There is a misnomer out there that parents think the ‘cry-it-method’ is part and parcel of a sleep training routine for their baby or toddler.
I go to great lengths to tell my clients that my approach is NOT cry-it-out.
I am a parent and I would NEVER have attempted sleep training – nor enjoyed the rewards thereof – if it involved something as scary-sounding as ‘cry-it-out’.
Cry-it-out is more along the lines of leaving babies until they figure it out on their own.
My approach involves the ‘check-in’. This method, however, does account for some amount of protest when you are making changes.
This ‘some amount of protest’ can translate into a bit of fussiness and a small amout of crying at times. I know that even this can put a parent on edge. It is for this reason why today’s blog is about breaking down this subject and getting into the psychology.
I wish to put your mind at ease:
This is a common conversation between a client and myself:
Q: What exactly it is about your baby crying – even for a short time – makes you feel it might be cruel?
A: I feel baby will experience a trauma when he is left to cry for a period of time before I respond.
Q: What do you think will happen to baby during that short period of time when he cries before you comfort him?
A: I feel he might feel abandoned; his brain development will be affected; he might think I don’t love him; he will experience psychological damage; he will experience psychological trauma.
Q: How would you feel if I told you there was an ocean of research out there that proves that short periods of crying – as long as he is not sick and all his basic needs are taken care of – will do nothing to damage your baby in the short term OR in the long term?
A: I don’t know… I think I would still hate it. It still feels wrong. I will still feel like I’m being a bad mother.
*I would love to hear from you if your answers are different to the above questions. Please message me if they are. It is very interesting for me to know what is going on in your mind on this subject.*
Please go right ahead and do some research. I promise you that as far as your baby is concerned, sleep training will not harm your toddler. With a reputable consultant it is perfectly safe. A baby will never be neglected in any way when I am working through my specialised sleep programme with any of my clients.
On the contrary – your baby will be the opposite of neglected. Every single need your baby has will be met and more.
He will be so happy, relaxed and satisfied with life and his relationship with his parents you’ll wonder why it took you so long to get on board. He will feel extremely secure and confident.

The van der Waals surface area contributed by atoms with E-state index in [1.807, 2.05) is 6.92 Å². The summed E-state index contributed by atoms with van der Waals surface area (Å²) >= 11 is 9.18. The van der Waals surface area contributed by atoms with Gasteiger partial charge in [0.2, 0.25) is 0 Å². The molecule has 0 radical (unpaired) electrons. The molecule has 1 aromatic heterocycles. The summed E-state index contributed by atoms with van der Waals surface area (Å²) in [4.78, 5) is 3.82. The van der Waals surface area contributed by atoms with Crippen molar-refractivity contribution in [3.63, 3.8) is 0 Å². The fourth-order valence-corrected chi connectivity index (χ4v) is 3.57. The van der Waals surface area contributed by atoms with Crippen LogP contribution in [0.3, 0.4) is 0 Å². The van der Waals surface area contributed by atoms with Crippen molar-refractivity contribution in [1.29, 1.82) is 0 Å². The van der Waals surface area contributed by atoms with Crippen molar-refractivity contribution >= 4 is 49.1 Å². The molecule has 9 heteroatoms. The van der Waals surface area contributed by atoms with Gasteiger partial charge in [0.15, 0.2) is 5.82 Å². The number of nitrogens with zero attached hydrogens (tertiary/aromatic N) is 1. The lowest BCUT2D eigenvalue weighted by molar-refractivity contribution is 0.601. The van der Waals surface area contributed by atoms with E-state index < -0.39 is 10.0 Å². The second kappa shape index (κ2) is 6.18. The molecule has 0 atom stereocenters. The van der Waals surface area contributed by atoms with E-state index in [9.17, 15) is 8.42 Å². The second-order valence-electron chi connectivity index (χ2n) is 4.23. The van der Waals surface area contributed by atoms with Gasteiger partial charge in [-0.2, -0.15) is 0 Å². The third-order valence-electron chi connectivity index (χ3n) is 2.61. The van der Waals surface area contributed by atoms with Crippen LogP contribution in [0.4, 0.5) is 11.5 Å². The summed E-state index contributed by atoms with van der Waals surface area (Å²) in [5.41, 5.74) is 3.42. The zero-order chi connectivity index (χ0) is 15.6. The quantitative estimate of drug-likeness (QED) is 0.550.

That’s what being a good parent is.
Let’s move on. There is much more to this subject that meets the eye:
If you knew for a fact that leaving baby to cry for short periods of time on his own will do nothing to damage your baby in the short term OR in the long term, why then do you feel you’d still battle with it?
I hear a lot of my parents say: “The sound of my baby’s cries makes me feel anxious and terribly panicky. I feel guilty, useless and sad. It drives me a little crazy.” If that wasn’t bad enough, these emotions are often accompanied by bouts of negative self-talk.
If one had to research the scientific affects that crying has on parents, it is a minefield of studies and findings. I’m going to point out the facts I feel will are the most helpful to us.
Reasons why we don’t like the sound of crying:
- Crying triggers our biological need to protect
There is no surprise for us here. We are programmed to protect our babies. When they cry our biology gives us no choice but to act. Our baby has been attached to us for 9 months – they have become part of us. We can feel a form of pain when we are not together all the time. Both baby and mother can feel a sense of separation anxiety at this point.
The hormones in play at this stage are insane. Just think how a mother is able to produce milk so soon after the baby is born.
This is an extremely useful response as while our baby is young and vulnerable she needs us to protect her and take care of her while she grows into an independent human being.
- Crying has a unique ability to trigger parts of the brain
Loud, piercing noises – like crying babies, car and house alarms, police sirens and that horrible piercing noise a sound system sometimes makes – have a modulation rate of about 100 times per second. A regular speaking voice is somewhere between 4 or 5.
There was an interesting experiment done by a Dr. David Poeppel, Professor of Psychology and Neural Science at NYU: A MRI was used to monitor the brains of people while they listened to a variety of sounds. It was proven that baby screams have a unique ability to trigger activity in the amygdala (part of our brain that controls several of our immediate emotional reactions).